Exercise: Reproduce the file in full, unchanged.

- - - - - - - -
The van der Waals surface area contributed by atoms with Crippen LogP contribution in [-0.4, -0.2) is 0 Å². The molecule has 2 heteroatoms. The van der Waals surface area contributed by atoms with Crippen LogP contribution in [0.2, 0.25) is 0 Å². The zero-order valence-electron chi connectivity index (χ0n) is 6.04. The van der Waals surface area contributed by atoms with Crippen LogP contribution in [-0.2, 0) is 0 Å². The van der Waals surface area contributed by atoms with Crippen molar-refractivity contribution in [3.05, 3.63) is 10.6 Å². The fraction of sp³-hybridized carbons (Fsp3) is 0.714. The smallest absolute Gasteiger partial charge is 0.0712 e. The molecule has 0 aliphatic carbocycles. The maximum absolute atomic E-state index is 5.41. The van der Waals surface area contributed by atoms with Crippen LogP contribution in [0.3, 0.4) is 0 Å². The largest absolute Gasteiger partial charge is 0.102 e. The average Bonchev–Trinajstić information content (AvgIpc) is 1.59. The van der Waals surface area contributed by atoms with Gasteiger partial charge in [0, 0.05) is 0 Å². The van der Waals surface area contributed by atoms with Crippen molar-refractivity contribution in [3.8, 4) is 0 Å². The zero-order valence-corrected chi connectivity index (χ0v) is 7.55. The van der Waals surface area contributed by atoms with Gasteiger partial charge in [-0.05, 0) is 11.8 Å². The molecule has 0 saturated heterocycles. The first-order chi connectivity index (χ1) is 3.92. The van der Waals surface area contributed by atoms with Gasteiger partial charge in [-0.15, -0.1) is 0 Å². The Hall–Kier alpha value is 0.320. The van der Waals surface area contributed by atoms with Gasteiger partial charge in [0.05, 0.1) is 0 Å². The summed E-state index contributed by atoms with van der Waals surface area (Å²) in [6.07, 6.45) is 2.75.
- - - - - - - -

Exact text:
The van der Waals surface area contributed by atoms with Crippen LogP contribution in [-0.4, -0.2) is 0 Å². The molecule has 2 heteroatoms. The van der Waals surface area contributed by atoms with Crippen LogP contribution in [0.2, 0.25) is 0 Å². The zero-order valence-electron chi connectivity index (χ0n) is 6.04. The van der Waals surface area contributed by atoms with Crippen LogP contribution in [-0.2, 0) is 0 Å². The van der Waals surface area contributed by atoms with Crippen molar-refractivity contribution in [3.05, 3.63) is 10.6 Å². The fraction of sp³-hybridized carbons (Fsp3) is 0.714. The smallest absolute Gasteiger partial charge is 0.0712 e. The molecule has 0 aliphatic carbocycles. The maximum absolute atomic E-state index is 5.41. The van der Waals surface area contributed by atoms with Crippen LogP contribution in [0.3, 0.4) is 0 Å². The largest absolute Gasteiger partial charge is 0.102 e. The average Bonchev–Trinajstić information content (AvgIpc) is 1.59. The van der Waals surface area contributed by atoms with Gasteiger partial charge in [0, 0.05) is 0 Å². The van der Waals surface area contributed by atoms with Crippen molar-refractivity contribution in [3.8, 4) is 0 Å². The zero-order valence-corrected chi connectivity index (χ0v) is 7.55. The van der Waals surface area contributed by atoms with Gasteiger partial charge in [-0.05, 0) is 11.8 Å². The molecule has 0 saturated heterocycles. The first-order chi connectivity index (χ1) is 3.92. The van der Waals surface area contributed by atoms with Gasteiger partial charge in [-0.15, -0.1) is 0 Å². The Hall–Kier alpha value is 0.320. The van der Waals surface area contributed by atoms with Gasteiger partial charge in [0.05, 0.1) is 0 Å². The summed E-state index contributed by atoms with van der Waals surface area (Å²) in [6.07, 6.45) is 2.75.